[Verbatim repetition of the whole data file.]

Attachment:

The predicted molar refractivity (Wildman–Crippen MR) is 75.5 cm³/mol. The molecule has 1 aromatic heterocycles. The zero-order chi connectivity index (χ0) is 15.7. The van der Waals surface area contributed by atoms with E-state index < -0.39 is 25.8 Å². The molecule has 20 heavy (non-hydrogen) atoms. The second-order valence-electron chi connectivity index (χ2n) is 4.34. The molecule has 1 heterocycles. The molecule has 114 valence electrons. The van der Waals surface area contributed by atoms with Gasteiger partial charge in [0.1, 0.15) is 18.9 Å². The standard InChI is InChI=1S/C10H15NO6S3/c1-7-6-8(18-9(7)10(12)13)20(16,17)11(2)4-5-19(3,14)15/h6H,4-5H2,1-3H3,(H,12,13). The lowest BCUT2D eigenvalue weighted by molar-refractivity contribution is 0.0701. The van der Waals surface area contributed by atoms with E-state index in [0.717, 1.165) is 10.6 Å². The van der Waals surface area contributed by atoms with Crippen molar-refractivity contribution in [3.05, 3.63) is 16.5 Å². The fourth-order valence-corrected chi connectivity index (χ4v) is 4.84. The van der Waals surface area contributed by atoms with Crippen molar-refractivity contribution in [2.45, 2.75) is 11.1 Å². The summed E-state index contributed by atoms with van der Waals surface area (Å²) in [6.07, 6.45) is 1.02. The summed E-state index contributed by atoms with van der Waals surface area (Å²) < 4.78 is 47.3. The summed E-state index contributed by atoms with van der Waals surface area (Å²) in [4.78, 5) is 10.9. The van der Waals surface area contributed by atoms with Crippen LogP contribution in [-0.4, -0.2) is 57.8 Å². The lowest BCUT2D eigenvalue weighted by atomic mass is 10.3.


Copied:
The predicted molar refractivity (Wildman–Crippen MR) is 75.5 cm³/mol. The molecule has 1 aromatic heterocycles. The zero-order chi connectivity index (χ0) is 15.7. The van der Waals surface area contributed by atoms with E-state index < -0.39 is 25.8 Å². The molecule has 20 heavy (non-hydrogen) atoms. The second-order valence-electron chi connectivity index (χ2n) is 4.34. The molecule has 1 heterocycles. The molecule has 114 valence electrons. The van der Waals surface area contributed by atoms with Gasteiger partial charge in [0.1, 0.15) is 18.9 Å². The standard InChI is InChI=1S/C10H15NO6S3/c1-7-6-8(18-9(7)10(12)13)20(16,17)11(2)4-5-19(3,14)15/h6H,4-5H2,1-3H3,(H,12,13). The lowest BCUT2D eigenvalue weighted by molar-refractivity contribution is 0.0701. The van der Waals surface area contributed by atoms with E-state index in [0.717, 1.165) is 10.6 Å². The van der Waals surface area contributed by atoms with Crippen molar-refractivity contribution in [3.05, 3.63) is 16.5 Å². The fourth-order valence-corrected chi connectivity index (χ4v) is 4.84. The van der Waals surface area contributed by atoms with Crippen molar-refractivity contribution in [2.45, 2.75) is 11.1 Å². The summed E-state index contributed by atoms with van der Waals surface area (Å²) in [6.07, 6.45) is 1.02. The summed E-state index contributed by atoms with van der Waals surface area (Å²) < 4.78 is 47.3. The summed E-state index contributed by atoms with van der Waals surface area (Å²) in [4.78, 5) is 10.9. The van der Waals surface area contributed by atoms with Crippen LogP contribution in [-0.4, -0.2) is 57.8 Å². The lowest BCUT2D eigenvalue weighted by atomic mass is 10.3.